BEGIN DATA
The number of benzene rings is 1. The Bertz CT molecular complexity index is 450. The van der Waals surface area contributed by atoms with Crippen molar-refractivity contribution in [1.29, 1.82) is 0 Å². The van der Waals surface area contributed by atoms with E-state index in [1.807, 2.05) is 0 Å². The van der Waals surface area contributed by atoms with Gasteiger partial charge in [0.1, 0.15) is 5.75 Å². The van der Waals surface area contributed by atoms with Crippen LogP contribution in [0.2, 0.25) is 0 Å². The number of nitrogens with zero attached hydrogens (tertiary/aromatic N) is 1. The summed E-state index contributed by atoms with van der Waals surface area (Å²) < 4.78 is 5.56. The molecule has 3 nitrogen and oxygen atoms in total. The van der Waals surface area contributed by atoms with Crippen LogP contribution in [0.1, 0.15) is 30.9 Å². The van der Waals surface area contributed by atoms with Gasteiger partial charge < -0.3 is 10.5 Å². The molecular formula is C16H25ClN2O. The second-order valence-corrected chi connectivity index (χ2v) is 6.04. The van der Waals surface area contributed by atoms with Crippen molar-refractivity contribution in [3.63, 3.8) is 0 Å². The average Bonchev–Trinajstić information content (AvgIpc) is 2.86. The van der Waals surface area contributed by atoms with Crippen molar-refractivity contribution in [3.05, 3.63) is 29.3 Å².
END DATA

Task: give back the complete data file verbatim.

The number of benzene rings is 1. The Bertz CT molecular complexity index is 450. The van der Waals surface area contributed by atoms with Crippen molar-refractivity contribution in [1.29, 1.82) is 0 Å². The van der Waals surface area contributed by atoms with E-state index in [1.807, 2.05) is 0 Å². The van der Waals surface area contributed by atoms with Gasteiger partial charge in [0.1, 0.15) is 5.75 Å². The van der Waals surface area contributed by atoms with Crippen LogP contribution in [0.2, 0.25) is 0 Å². The number of nitrogens with zero attached hydrogens (tertiary/aromatic N) is 1. The summed E-state index contributed by atoms with van der Waals surface area (Å²) < 4.78 is 5.56. The molecule has 3 nitrogen and oxygen atoms in total. The van der Waals surface area contributed by atoms with Crippen LogP contribution in [0.1, 0.15) is 30.9 Å². The van der Waals surface area contributed by atoms with Gasteiger partial charge < -0.3 is 10.5 Å². The molecular formula is C16H25ClN2O. The second-order valence-corrected chi connectivity index (χ2v) is 6.04. The van der Waals surface area contributed by atoms with Crippen molar-refractivity contribution in [3.63, 3.8) is 0 Å². The average Bonchev–Trinajstić information content (AvgIpc) is 2.86. The van der Waals surface area contributed by atoms with Crippen molar-refractivity contribution in [3.05, 3.63) is 29.3 Å².